June 17, 2015

“Coercive vs. Optional Libertarianism?”

By In Blogs, C.Jay Engel

Michael S. Rozeff, whom I generally enjoy, has recently expressed his disagreement with the Rand Paul method of achieving freedom.  Essentially, his argument is that Rand Paul is partaking in what Rozeff calls “coercive libertarianism,” that is the belief that freedom can be won “by abolishing government programs, taxes and associated laws.”  He contrasts this with “optional libertarianism,” which is “making such programs, taxes and associated laws optional.”

While I enjoy Rozeff generally, and like him am not completely sure Rand will be great for the libertarian movement, I am not convinced by Rozeff’s distinction.  In my estimation, to abolish a government program is, by definition, the restoration of liberty.  Razed refers to this abolition as “imposing” freedom.  But the dissolution of any government program is the opposite of imposition, rather, it is the restoring the the status of that program back to its pre-government position in society.  To abolish, say, the education department, is to eliminate the imposition that this department previously provided on society.  In fact, “by abolishing government programs, taxes and associated laws” we are literally gaining freedom.

As for “optional libertarianism,” (making the government programs optional, rather than mandated) that is merely a stepping stone, a practical means, toward the eventual goal of abolition of a given government program.  Abolition shouldn’t be contrasted with “optional,” but rather, optional should be seen as a step in the right direction, the goal of which is to remove the program altogether.

Rozeff suggests letting “people live under specific government activities who want to and let others opt out of them who do not want to.”  But this would require, in order to actually be a practical solution, not only the consumers spending their own money on the service (and thus eliminating the taxation aspect), but also the demonopolization of the service so that other firms can rise up and compete with the service.  In which case, the governmental nature of the program is lost altogether and the abolition of the program at the government level has been achieved. For abolition of a program does not mean that it has been outlawed, it merely means that the market must provide for it, rather than the state.

Thus, the abolition of a government agency is not an imposition, but rather an opening up for entrepreneurs to bear the weight of the risk in hopes of making a profit. The establishment of freedom.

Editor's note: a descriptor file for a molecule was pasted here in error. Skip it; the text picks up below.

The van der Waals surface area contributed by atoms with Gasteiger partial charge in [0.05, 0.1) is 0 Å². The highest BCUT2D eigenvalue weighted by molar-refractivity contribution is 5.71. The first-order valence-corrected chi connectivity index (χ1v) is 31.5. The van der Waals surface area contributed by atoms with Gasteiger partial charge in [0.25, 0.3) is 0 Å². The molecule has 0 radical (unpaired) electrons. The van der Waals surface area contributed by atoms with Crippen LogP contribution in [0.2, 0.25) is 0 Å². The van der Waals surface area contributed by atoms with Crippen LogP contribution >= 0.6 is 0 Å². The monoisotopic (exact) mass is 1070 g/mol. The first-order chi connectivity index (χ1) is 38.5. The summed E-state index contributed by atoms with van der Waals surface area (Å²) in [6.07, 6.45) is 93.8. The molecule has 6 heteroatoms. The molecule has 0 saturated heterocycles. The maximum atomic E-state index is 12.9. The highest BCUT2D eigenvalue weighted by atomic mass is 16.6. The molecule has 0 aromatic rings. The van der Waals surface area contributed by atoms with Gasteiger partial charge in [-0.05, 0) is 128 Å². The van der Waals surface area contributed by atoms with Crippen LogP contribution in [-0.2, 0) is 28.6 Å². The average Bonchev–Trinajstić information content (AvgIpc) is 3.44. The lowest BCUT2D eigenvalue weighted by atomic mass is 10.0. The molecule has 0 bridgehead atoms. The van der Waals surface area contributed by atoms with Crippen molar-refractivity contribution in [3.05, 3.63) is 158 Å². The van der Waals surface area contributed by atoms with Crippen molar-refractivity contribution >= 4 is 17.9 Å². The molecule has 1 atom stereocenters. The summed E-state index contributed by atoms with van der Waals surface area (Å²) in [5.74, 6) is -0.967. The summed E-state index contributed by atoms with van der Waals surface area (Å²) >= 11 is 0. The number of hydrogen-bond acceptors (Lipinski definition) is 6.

Rozeff tries to argue that “[i]f Rand Paul actually succeeded in getting Congress to abolish some program, say farm subsidies, the majority vote would suppress the minority who believe in that program.”  This smacks of Progressivist logic, which is striking due to the fact that Rozeff is usually not at all Progressive in his thinking.  Essentially, he is arguing along the same line as those who argue that to stop taxing the rich is to aggress against the poor since they will no longer get their welfare checks, for example.  But since the welfare recipients have no just claim to the resources of others, they are not victims in the abolishment of welfarism. On the contrary, to close up the welfare system would be to keep the money with its rightful owners and to restore freedom to the property owners.  In the same way, the “minority who believe” in the farm subsidies program have no rightful claim on the property of others and therefore they are not at all being suppressed.  Sure, they don’t get their way, but we don’t say that I am being suppressed when my impoverished friend no longer gets food stamps, contrary to my “belief in the program.”  In fact, with its abolishment, the giving of wealth to others becomes truly optional, as I now can take of my own resources to help with my friend’s situation.

Rozeff, I think, is correct in his scheme of making the programs first optional “so that people can see exactly what’s being imposed on them.”  But this creative method of scaling back the state should not be contrasted with an alleged “coercive nature” of straight abolishment.  Neither method is coercive, rather, one is a suggested means and the other is the end to be pursued.

Written by C.Jay Engel

Editor and creator of The Reformed Libertarian. Living in Northern California with his wife, he writes on everything from politics to theology and from culture to economic theory. You can send an email to reformedlibertarian@gmail.com